Solar farm in Doomadgee

We're decarbonising our isolated communities

We’re working together for a cleaner energy future – reducing our isolated community’s reliance on fossil fuels, in line with a broader Queensland wide commitment to reach Net Zero by 2050.

It’s about caring for country, and the community, by powering tomorrow with clean, reliable, and affordable energy.

About our isolated communities

Our 33 isolated networks are microgrid systems (consisting of both generation and network assets) that supply electricity to 39 remote communities throughout western Queensland, the Gulf of Carpentaria, Cape York, throughout the Torres Strait, and on Palm and Mornington Islands.

Map of Queensland (excluding South East Queensland) showing the isolated power stations and communities

These communities are situated in some of the most remote locations in Queensland and are not connected to the national electricity grid, or part of the National Electricity Market.

Traditionally, these communities have been powered by centralised power stations run on diesel generation. Generating electricity using diesel and transporting the diesel long distances and through environmentally sensitive areas, poses a range of environmental and economic challenges.

The projects profiled below are about doing our bit to improve the sustainability of our isolated electricity networks and supporting the Queensland Government’s renewable energy targets.

We are looking at ways to modernise and future-proof our isolated networks and reduce their reliance on fossil fuels.

Our aim is to integrate more renewable generation, along with battery energy storage systems, into the community’s power supply.

Transitioning to renewable energy will reduce our reliance on diesel generation, and provide a positive, step-change for the environment. It will require new technologies, as well as community support, to find the right future solutions for a stable and reliable electricity supply for our isolated communities.

Customers in these remote locations will continue to only pay the same price for their electricity as Queenslanders across the state, as part of the Queensland Government’s Uniform Tariff Policy.

In the longer term, introducing renewable energy into Queensland’s energy mix, will help put downward pressure on electricity prices for all.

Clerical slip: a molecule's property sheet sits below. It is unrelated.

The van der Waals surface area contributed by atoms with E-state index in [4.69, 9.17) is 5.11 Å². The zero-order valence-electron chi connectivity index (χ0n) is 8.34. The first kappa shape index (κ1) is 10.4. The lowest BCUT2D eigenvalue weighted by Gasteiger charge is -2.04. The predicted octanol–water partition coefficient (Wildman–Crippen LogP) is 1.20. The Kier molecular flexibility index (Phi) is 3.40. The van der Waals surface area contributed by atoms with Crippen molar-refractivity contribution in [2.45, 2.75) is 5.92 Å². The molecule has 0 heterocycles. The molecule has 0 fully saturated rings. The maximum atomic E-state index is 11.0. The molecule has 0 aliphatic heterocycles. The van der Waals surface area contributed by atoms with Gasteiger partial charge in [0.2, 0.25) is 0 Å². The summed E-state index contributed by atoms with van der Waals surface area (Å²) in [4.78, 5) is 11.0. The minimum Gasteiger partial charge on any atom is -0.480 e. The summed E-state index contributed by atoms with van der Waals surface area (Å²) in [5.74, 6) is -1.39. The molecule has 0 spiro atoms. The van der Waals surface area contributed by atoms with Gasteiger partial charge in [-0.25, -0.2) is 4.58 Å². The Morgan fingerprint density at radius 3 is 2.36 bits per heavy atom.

That’s just one of the benefits associated with decarbonising our isolated communities. Decarbonising our isolated communities will also:

  • Investing in the power systems will ensure a reliable and secure power supply for the years to come.
  • Providing clean, renewable energy will reduce greenhouse gas emissions – the two wind turbines on Thursday Island have generated 19,000MWh of renewable energy over their lifetime (with more now to come).
  • An integrated system will allow greater access to the economic benefits of roof top solar.
  • Supporting the electrification of the lives and livelihoods in these communities, which is rapidly occurring in our regional centres.
  • Be good for the local environment as we reduce generating the electricity with diesel, and the associated air quality, fuel storage and transportation risks.
  • And potentially other community benefits as we work together to increase employment opportunities, support self-determination, protect Country and benefit from First Nations land stewardship.

Ultimately, we’re focussed on supporting positive community outcomes, with environmentally and financially sustainable energy solutions, for each of our isolated communities.

Our current decarbonisation projects.

We will decarbonise our 33 isolated power stations progressively over time, starting these changes in 2024 in the following isolated communities:


Read our FAQs for more information.

Get in touch with us

We are also engaging stakeholders now on potential solutions for our other isolated communities, so please do not hesitate to get in touch.

For more information or to provide us feedback, please contact our Community Engagement team:


Phone: 1300 653 055